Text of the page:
Bradford to the 49ers? No Way.

Martin Frank at delawareonline.com speculates that the 49ers might be interested in trading for Sam Bradford:

Chip Kelly always liked to use the phrase ‘open competition’ to describe the battle for the starting quarterback when he coached the Eagles, whether it was true or (mostly) not.”

“Wouldn’t it be funny if [Eagles general manager HowieRoseman puts the franchise tag on Bradford, then swings a deal with San Francisco to get back the second-round draft pick that Kelly traded away to get Bradford?

“After all, if the 49ers quarterback job is truly an open competition, then Kelly must not be completely satisfied with what he has. Any ‘football guy’ can see that.”

I can’t believe Frank is serious. Kelly has a good quarterback for his system in Blaine Gabbert already and if Gabbert doesn’t work out, there’s the highly athletic Colin Kaepernick to coach up and compete for the job.

Sure, if Bradford were free on the market and the 49ers could get him for some minimal amount of money, they might give him a shot at the job. But a second round pick for a mediocre quarterback that’s going to cost you $18 million a year? No chance.

Vernon Adams Is a Name that Bears Fans Should Know Going Into the 2016 NFL Draft

Michael David Smith at profootballtalk.com comments upon the outstanding showing that Orgeon quarterback Vernon Adams put on at the East-West Shrine Bowl:

“Adams has a lot going against him in the eyes of the NFL: He’s only 5-foot-11 and 195 pounds. He played only one season of big-time college football after transferring from Eastern Washington to Oregon, and he got hurt that year. He hasn’t played in a pro-style offense.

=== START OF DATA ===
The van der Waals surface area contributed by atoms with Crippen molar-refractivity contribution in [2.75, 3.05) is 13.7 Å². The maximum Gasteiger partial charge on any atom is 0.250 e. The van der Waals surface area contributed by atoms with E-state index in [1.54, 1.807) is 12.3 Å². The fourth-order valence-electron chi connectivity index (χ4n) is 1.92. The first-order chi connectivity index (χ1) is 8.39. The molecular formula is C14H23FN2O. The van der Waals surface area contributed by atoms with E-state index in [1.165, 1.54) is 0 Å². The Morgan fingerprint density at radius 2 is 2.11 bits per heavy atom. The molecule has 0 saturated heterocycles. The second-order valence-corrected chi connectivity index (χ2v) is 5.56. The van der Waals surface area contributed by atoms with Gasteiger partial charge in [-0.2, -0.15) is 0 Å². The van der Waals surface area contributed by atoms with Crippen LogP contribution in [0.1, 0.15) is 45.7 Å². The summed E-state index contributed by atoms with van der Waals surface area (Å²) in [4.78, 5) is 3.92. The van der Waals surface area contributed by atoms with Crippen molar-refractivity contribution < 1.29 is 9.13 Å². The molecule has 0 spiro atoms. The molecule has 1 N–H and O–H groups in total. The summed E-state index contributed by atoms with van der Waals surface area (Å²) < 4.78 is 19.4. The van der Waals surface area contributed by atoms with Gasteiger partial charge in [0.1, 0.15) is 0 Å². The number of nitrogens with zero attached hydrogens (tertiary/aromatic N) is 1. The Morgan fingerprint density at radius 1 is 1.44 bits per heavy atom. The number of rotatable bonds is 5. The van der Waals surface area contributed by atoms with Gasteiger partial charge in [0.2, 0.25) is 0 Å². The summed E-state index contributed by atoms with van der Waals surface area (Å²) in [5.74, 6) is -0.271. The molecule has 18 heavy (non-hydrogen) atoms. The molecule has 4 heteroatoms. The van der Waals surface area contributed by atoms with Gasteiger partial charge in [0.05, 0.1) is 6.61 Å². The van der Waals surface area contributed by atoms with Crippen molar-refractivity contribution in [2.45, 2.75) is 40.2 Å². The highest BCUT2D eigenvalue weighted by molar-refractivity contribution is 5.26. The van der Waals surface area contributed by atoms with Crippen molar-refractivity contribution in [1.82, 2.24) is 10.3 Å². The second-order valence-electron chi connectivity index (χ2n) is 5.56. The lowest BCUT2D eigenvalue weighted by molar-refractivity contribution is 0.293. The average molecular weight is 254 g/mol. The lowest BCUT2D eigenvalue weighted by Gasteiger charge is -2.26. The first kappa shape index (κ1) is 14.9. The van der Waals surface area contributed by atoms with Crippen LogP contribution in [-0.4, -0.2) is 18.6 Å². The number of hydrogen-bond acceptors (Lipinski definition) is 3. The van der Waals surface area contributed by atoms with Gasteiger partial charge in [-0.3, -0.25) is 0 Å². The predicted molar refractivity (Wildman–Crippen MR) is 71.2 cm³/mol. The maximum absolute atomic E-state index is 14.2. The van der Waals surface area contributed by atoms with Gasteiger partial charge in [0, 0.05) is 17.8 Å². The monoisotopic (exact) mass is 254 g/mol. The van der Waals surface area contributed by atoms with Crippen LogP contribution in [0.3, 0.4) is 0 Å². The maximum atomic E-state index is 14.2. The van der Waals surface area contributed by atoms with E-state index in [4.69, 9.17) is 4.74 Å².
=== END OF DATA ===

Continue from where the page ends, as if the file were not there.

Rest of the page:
“But Adams was outstanding on Saturday, completing six of nine passes for 191 yards and three touchdowns, and also adding two rushes for 24 yards. Former Falcons head coach June Jones, who coached the West team in the Shrine Game, said on NFL Network after the game that he believes Adams has NFL talent.”

“NFL Media’s Mike Mayock believes Adams could be a fit for the 49ers. Although Chip Kelly didn’t coach Adams at Oregon, the Ducks continued to run an offense similar to Kelly’s, and when Adams was healthy he played very well in that offense.”

Sure the 49ers are a possibility. But its the Bears that you need to keep an eye on. When general manager Ryan Pace was with the Saints, they traded for Drew Brees and signed current Kansas City backup Chase Daniel as an undrafted free agent. Both men are 6’0″, only an inch taller than Adams.

If Pace likes what he sees, given that the Saints drafted their quarterback of the future last year with the selection of Garrett Grayson, there isn’t a general manager in the NFL more likely to discount Adams’ size and roll the dice on him.

Will Trent Baalke Be the Owner, Too?

Anyone wondering what the problem is with the 49ers need wonder no longer. Darin Gantt at profootballtalk.com comments:

Trent Baalke’s apparently doing more than delivering players such as defensive backs Jimmie Ward and Jaquiski Tartt for the 49ers.

“He’s apparently coaching them up, too.

“Though they have a complete and (allegedly) functioning coaching staff, Ward and Tartt say that Baalke’s often on the field during practice giving them tips.”

Here’s Baalke’s employment history from Wikipedia:

“1998–2000 New York Jets
Personnel Scout
2001–2004 Washington Redskins
2001–2003 National Scout
2004 College Scouting Coordinator
2005–present San Francisco 49ers
2005–2007 Western Region Scout
2008–2009 Director of Player Personnel
2010 VP of Player Personnel
2011–present”

Do you see defensive backs coach in there anywhere? Do you see coach of any type in there anywhere? And yet Baalke considers it to be his job to do it.

The problem with teh 49ers isn’t retirements and it isn’t bad luck. It’s Baalke. He’s a megalomaniac, control freak who took one of the best teams in football and tore it apart brick by brick. He’s now undermining the coaching staff full of “Yes men” that he put together to coach the motley crew that’s left.